This section studies some first order nonlinear ordinary differential equations describing the time evolution (or “motion”) of spreading some deseases, including HIV, SIR, SEIR, and others.

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HIV Models

The interaction of the HIV-1 virus with the body's immune system can be modeled by a system of differential equations similar to a predator-prey system. After an individual is infected with the HIV-1 virus, the amount of the virus in the bloodstream rises dramatically and the person will often suffer from flu-like symptoms. However, these symptoms will disappear after a period of weeks or months as the body begins to manufacture antibodies against the virus. Tests have been developed to determine the presence of HIV-1 antibodies. If a individual has such antibodies, then they are said to be HIV-1 positive. Once infected with the HIV-1 virus, it can be years before an HIV-positive patient exhibits the full symptoms of AIDS. The body's immune system fights the HIV-1 virus with white blood cells. The CD4-positive T-helper cells, a specific type of white blood cell, is especially important since it helps other cells fight the virus. However, the HIV-1 virus can destroy CD4-positive T-helper cells.

We can develop a system of differential equations to better understand the dynamics of the HIV-1 virus. Let V=V(t) be the population of the HIV-1 virus at time t. We will assume that the virus concentration is governed by the following differential equation,

\[ \frac{{\text d} V}{{\text d} t} \equiv \dot{P} = P - c\, V . \]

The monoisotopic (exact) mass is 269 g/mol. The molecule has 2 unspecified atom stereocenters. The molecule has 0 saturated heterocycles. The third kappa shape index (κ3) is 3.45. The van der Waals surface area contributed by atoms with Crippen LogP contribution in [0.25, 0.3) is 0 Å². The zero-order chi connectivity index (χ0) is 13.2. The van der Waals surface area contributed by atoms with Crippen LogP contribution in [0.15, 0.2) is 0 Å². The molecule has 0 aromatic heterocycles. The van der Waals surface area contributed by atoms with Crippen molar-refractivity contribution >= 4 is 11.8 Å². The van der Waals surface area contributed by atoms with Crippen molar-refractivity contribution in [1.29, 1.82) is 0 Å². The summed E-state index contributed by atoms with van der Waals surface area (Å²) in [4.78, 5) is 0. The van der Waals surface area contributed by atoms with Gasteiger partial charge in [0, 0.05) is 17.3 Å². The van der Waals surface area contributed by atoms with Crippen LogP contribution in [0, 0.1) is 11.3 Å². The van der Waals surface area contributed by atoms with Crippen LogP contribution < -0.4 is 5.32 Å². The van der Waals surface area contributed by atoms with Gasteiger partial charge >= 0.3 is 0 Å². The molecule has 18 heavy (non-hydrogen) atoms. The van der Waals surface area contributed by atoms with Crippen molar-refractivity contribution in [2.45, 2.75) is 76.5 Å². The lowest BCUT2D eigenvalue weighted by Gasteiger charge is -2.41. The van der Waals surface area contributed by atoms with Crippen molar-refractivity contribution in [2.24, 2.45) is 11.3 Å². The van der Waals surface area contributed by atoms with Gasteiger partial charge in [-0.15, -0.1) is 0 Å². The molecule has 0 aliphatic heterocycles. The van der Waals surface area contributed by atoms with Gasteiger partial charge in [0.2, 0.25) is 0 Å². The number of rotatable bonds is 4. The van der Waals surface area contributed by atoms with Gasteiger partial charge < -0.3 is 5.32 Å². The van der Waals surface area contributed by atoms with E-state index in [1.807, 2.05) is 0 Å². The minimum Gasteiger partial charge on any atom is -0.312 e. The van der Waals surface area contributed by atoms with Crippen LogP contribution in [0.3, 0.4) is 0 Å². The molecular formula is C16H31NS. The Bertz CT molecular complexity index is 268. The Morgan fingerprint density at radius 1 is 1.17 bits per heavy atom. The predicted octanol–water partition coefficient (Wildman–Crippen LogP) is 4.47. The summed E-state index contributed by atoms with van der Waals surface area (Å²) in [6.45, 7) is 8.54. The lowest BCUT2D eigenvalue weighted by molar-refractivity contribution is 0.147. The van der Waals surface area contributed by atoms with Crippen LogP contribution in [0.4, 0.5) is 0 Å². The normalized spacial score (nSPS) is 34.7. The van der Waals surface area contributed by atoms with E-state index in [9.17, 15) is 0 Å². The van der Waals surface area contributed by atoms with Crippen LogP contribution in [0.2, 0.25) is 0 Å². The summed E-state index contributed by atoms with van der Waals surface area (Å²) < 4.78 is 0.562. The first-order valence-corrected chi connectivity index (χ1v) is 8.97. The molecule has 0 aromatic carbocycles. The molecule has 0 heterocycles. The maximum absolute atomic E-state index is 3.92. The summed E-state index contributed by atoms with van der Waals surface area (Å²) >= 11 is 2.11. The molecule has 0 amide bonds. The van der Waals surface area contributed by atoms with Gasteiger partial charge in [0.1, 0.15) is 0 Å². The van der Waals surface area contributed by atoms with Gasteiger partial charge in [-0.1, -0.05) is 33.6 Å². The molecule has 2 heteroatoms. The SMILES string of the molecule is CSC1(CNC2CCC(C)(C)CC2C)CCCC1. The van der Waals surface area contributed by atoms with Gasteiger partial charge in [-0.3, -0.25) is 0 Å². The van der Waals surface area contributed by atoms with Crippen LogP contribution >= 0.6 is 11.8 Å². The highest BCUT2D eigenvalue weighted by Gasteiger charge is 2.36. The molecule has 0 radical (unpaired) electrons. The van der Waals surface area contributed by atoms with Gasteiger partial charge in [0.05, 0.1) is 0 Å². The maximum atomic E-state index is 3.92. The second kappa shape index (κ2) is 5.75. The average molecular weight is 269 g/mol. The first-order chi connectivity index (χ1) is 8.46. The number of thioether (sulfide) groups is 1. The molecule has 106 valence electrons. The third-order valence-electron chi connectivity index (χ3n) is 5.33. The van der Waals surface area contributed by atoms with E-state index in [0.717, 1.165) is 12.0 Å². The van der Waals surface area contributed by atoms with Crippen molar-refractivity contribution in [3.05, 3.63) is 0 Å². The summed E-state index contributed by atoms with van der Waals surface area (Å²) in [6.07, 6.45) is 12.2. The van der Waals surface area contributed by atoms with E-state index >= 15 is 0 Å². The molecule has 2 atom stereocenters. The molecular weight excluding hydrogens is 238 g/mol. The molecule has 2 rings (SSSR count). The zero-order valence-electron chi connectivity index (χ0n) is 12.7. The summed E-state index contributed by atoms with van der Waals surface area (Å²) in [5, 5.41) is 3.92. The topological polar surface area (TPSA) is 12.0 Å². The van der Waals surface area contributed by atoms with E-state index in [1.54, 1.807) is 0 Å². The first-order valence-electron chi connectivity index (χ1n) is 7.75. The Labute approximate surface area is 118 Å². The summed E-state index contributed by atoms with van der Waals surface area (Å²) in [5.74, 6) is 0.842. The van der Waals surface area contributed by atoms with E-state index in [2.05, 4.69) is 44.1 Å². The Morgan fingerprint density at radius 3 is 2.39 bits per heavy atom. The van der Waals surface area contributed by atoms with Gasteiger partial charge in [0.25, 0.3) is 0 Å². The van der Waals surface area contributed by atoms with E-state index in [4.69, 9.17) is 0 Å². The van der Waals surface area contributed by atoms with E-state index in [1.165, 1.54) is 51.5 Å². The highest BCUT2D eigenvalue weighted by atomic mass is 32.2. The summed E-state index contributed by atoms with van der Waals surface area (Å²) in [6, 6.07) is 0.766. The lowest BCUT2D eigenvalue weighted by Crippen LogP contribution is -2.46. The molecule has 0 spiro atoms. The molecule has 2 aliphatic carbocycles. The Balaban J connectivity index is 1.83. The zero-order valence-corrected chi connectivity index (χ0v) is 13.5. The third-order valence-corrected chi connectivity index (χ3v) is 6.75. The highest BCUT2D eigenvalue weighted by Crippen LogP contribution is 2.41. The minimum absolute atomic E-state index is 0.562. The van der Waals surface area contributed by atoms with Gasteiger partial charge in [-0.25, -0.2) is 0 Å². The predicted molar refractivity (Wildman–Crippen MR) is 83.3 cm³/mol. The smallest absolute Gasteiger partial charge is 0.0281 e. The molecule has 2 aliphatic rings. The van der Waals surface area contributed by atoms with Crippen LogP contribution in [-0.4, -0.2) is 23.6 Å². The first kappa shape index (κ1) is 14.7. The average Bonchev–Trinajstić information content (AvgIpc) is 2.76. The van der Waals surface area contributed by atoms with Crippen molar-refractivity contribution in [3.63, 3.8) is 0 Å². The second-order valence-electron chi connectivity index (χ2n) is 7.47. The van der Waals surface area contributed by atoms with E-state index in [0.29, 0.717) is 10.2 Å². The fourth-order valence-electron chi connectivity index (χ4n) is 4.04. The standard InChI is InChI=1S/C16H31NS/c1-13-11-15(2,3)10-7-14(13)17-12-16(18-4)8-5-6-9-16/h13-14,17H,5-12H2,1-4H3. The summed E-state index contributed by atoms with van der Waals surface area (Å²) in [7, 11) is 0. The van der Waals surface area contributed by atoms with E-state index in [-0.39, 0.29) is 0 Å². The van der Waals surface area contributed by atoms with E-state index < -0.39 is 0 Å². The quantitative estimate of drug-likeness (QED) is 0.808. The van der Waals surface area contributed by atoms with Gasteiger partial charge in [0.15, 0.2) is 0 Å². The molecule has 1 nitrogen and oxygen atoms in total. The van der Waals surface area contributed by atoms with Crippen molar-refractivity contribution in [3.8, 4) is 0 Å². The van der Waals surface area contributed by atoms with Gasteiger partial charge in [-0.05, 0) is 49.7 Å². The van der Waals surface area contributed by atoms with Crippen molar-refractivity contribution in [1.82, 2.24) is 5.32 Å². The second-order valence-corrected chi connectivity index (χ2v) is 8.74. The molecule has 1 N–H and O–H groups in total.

The first term in the right-hand side, P is some function of t that determines the rate at which new viral particles are created. The term −cV is the death rate for the virus. If someone discovers a drug that blocks the creation of new HIV-1 virions, then P would be zero and the virions would clear the body at the following rate,
\[ \dot{P} = - c\, V , \]
and \( V(t) = V_0 e^{-ct} , \) where V0 is the initial viral population.

Now let us consider a model for the concentration of T=T(t) of (uninfected) CD4-positive T-helper cells,

\[ \dot{T} = s + pT \left( 1- \frac{T}{T_{\max}} \right) - d_T T . \]
As usual, dot denotes derivative with respect to time t: \( \dot{T} = {\text d}T / {\text d} t . \) The constant s represents the rate at which T cells are created from sources in the body, such as the thymus. New CD4-positive T-helper cells can also be created from the proliferation of existing CD4-positive T-helper cells, and the second term in the equation represents the logistic growth of the T cells, where p is the maximum proliferation rate and Tmax is the T cell population density where proliferation ceases. Finally, dT is the death rate of the T cells.

The above equation has two equilibrium solutions:

\[ T = \frac{T_{\max}}{2p} \left( p- d_T \pm \sqrt{\frac{4ps}{T_{\max}} + \left( p -d_T \right)^2} \right) . \]

Like the influenza virus, the HIV-1 virus is an RNA virus. An RNA virus cannot reproduce on its own and must use the DNA from a host cell. To do this, the virus attaches itself to a CD4-positive T-helper cell and injects its RNA into the cell. This way the virus can use the T cell's DNA to replicate itself using a process called reverse transcription, where a DNA copy of the virus's RNA is made. New virus particles are created, and the T cell eventually bursts releasing the virus into the body. If we let I be the concentration of infected T cells, we can model this process with the following system of equations,

\begin{align*} \dot{I} &= k\,TV - \delta\,I , \\ \dot{V} &= N\delta \, I -c\, V , \end{align*}
where δ is the rate of loss of the virus producing T cells and N is the number of version's produced per infected T cell during its lifetime. The term k TV tells us the rate at which the HIV-1 virus infects T cells. This is the same idea as modeling how predators interact with prey in a Lotka--Volterra model. Thus, our complete model becomes